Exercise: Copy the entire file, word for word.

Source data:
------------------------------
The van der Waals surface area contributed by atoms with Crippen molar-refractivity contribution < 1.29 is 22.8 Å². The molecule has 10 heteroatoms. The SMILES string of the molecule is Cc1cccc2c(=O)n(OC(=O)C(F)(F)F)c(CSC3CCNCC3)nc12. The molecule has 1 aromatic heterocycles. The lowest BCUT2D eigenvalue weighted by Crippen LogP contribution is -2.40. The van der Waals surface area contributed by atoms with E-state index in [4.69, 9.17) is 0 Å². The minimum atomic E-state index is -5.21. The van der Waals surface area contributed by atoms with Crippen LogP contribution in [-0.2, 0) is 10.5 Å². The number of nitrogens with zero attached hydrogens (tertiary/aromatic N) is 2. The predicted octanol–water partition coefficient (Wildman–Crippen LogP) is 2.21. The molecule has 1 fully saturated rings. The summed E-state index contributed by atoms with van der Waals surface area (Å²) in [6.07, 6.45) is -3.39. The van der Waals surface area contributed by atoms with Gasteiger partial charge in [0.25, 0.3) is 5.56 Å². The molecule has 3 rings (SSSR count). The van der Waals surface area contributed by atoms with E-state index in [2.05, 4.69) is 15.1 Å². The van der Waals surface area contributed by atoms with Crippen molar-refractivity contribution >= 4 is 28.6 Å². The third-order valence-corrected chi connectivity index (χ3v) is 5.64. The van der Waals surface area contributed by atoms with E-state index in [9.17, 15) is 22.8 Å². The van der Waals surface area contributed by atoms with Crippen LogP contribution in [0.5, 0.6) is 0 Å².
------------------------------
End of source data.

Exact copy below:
The van der Waals surface area contributed by atoms with Crippen molar-refractivity contribution < 1.29 is 22.8 Å². The molecule has 10 heteroatoms. The SMILES string of the molecule is Cc1cccc2c(=O)n(OC(=O)C(F)(F)F)c(CSC3CCNCC3)nc12. The molecule has 1 aromatic heterocycles. The lowest BCUT2D eigenvalue weighted by Crippen LogP contribution is -2.40. The van der Waals surface area contributed by atoms with E-state index in [4.69, 9.17) is 0 Å². The minimum atomic E-state index is -5.21. The van der Waals surface area contributed by atoms with Crippen LogP contribution in [-0.2, 0) is 10.5 Å². The number of nitrogens with zero attached hydrogens (tertiary/aromatic N) is 2. The predicted octanol–water partition coefficient (Wildman–Crippen LogP) is 2.21. The molecule has 1 fully saturated rings. The summed E-state index contributed by atoms with van der Waals surface area (Å²) in [6.07, 6.45) is -3.39. The van der Waals surface area contributed by atoms with Gasteiger partial charge in [0.25, 0.3) is 5.56 Å². The molecule has 3 rings (SSSR count). The van der Waals surface area contributed by atoms with E-state index in [2.05, 4.69) is 15.1 Å². The van der Waals surface area contributed by atoms with Crippen molar-refractivity contribution >= 4 is 28.6 Å². The third-order valence-corrected chi connectivity index (χ3v) is 5.64. The van der Waals surface area contributed by atoms with E-state index in [9.17, 15) is 22.8 Å². The van der Waals surface area contributed by atoms with Crippen LogP contribution in [0.5, 0.6) is 0 Å².